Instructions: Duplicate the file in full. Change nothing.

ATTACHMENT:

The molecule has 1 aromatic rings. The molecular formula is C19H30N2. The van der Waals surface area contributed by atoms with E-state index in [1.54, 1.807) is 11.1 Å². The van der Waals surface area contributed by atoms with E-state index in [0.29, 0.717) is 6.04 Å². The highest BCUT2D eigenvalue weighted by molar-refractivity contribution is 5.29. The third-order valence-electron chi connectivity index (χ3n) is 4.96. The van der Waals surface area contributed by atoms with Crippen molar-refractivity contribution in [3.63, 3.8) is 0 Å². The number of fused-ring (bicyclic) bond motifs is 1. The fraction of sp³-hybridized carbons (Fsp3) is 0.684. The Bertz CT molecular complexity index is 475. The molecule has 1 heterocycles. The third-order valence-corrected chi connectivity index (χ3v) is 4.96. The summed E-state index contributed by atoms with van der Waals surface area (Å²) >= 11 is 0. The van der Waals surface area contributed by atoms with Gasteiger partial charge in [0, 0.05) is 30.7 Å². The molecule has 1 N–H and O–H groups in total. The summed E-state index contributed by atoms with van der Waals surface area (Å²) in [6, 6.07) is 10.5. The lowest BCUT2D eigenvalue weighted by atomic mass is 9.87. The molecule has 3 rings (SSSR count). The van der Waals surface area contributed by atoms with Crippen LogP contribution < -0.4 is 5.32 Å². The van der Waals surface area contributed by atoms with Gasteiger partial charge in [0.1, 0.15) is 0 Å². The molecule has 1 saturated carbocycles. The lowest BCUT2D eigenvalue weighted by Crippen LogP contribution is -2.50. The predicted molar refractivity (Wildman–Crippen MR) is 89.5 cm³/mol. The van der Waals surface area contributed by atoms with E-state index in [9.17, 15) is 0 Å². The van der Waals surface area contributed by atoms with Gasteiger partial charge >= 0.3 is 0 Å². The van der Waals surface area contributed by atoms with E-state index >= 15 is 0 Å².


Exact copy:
The molecule has 1 aromatic rings. The molecular formula is C19H30N2. The van der Waals surface area contributed by atoms with E-state index in [1.54, 1.807) is 11.1 Å². The van der Waals surface area contributed by atoms with E-state index in [0.29, 0.717) is 6.04 Å². The highest BCUT2D eigenvalue weighted by molar-refractivity contribution is 5.29. The third-order valence-electron chi connectivity index (χ3n) is 4.96. The van der Waals surface area contributed by atoms with Crippen molar-refractivity contribution in [3.63, 3.8) is 0 Å². The number of fused-ring (bicyclic) bond motifs is 1. The fraction of sp³-hybridized carbons (Fsp3) is 0.684. The Bertz CT molecular complexity index is 475. The molecule has 1 heterocycles. The third-order valence-corrected chi connectivity index (χ3v) is 4.96. The summed E-state index contributed by atoms with van der Waals surface area (Å²) >= 11 is 0. The van der Waals surface area contributed by atoms with Gasteiger partial charge in [0, 0.05) is 30.7 Å². The molecule has 1 N–H and O–H groups in total. The summed E-state index contributed by atoms with van der Waals surface area (Å²) in [6, 6.07) is 10.5. The lowest BCUT2D eigenvalue weighted by atomic mass is 9.87. The molecule has 3 rings (SSSR count). The van der Waals surface area contributed by atoms with Crippen LogP contribution < -0.4 is 5.32 Å². The van der Waals surface area contributed by atoms with Gasteiger partial charge in [0.1, 0.15) is 0 Å². The molecule has 1 saturated carbocycles. The lowest BCUT2D eigenvalue weighted by Crippen LogP contribution is -2.50. The predicted molar refractivity (Wildman–Crippen MR) is 89.5 cm³/mol. The van der Waals surface area contributed by atoms with E-state index in [9.17, 15) is 0 Å². The van der Waals surface area contributed by atoms with Gasteiger partial charge >= 0.3 is 0 Å². The van der Waals surface area contributed by atoms with E-state index >= 15 is 0 Å².